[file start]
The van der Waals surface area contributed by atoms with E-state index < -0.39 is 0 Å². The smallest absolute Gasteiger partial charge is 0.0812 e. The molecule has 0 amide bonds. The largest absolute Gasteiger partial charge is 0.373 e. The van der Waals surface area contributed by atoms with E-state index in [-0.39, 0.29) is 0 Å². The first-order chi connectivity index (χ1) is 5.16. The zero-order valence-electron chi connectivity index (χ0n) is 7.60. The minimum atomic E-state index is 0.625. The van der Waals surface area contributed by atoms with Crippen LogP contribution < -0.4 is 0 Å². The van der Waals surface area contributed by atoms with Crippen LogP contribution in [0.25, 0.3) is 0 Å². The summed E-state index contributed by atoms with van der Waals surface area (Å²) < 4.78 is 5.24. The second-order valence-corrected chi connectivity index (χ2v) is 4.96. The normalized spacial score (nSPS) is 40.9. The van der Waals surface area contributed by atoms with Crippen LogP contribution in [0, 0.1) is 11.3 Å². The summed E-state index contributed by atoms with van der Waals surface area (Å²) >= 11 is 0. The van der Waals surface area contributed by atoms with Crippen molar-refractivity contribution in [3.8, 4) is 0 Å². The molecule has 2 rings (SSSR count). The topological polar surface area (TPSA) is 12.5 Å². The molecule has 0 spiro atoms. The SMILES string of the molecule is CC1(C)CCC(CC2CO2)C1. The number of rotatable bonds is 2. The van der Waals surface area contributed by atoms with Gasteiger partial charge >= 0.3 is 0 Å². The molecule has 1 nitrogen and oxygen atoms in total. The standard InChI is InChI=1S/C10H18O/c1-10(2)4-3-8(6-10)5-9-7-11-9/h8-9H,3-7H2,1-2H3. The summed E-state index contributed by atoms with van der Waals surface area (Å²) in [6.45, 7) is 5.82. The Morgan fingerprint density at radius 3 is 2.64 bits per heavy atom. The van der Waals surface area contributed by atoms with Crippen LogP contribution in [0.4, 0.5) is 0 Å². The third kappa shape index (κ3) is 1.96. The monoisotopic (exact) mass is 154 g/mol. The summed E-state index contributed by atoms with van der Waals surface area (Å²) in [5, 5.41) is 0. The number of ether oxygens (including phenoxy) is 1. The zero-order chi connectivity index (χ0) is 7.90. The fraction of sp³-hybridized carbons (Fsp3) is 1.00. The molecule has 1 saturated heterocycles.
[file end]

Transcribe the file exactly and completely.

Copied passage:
The van der Waals surface area contributed by atoms with E-state index < -0.39 is 0 Å². The smallest absolute Gasteiger partial charge is 0.0812 e. The molecule has 0 amide bonds. The largest absolute Gasteiger partial charge is 0.373 e. The van der Waals surface area contributed by atoms with E-state index in [-0.39, 0.29) is 0 Å². The first-order chi connectivity index (χ1) is 5.16. The zero-order valence-electron chi connectivity index (χ0n) is 7.60. The minimum atomic E-state index is 0.625. The van der Waals surface area contributed by atoms with Crippen LogP contribution < -0.4 is 0 Å². The van der Waals surface area contributed by atoms with Crippen LogP contribution in [0.25, 0.3) is 0 Å². The summed E-state index contributed by atoms with van der Waals surface area (Å²) < 4.78 is 5.24. The second-order valence-corrected chi connectivity index (χ2v) is 4.96. The normalized spacial score (nSPS) is 40.9. The van der Waals surface area contributed by atoms with Crippen LogP contribution in [0, 0.1) is 11.3 Å². The summed E-state index contributed by atoms with van der Waals surface area (Å²) >= 11 is 0. The van der Waals surface area contributed by atoms with Crippen molar-refractivity contribution in [3.8, 4) is 0 Å². The molecule has 2 rings (SSSR count). The topological polar surface area (TPSA) is 12.5 Å². The molecule has 0 spiro atoms. The SMILES string of the molecule is CC1(C)CCC(CC2CO2)C1. The number of rotatable bonds is 2. The van der Waals surface area contributed by atoms with Gasteiger partial charge >= 0.3 is 0 Å². The molecule has 1 nitrogen and oxygen atoms in total. The standard InChI is InChI=1S/C10H18O/c1-10(2)4-3-8(6-10)5-9-7-11-9/h8-9H,3-7H2,1-2H3. The summed E-state index contributed by atoms with van der Waals surface area (Å²) in [6.45, 7) is 5.82. The Morgan fingerprint density at radius 3 is 2.64 bits per heavy atom. The van der Waals surface area contributed by atoms with Crippen LogP contribution in [0.4, 0.5) is 0 Å². The third kappa shape index (κ3) is 1.96. The monoisotopic (exact) mass is 154 g/mol. The summed E-state index contributed by atoms with van der Waals surface area (Å²) in [5, 5.41) is 0. The number of ether oxygens (including phenoxy) is 1. The zero-order chi connectivity index (χ0) is 7.90. The fraction of sp³-hybridized carbons (Fsp3) is 1.00. The molecule has 1 saturated heterocycles.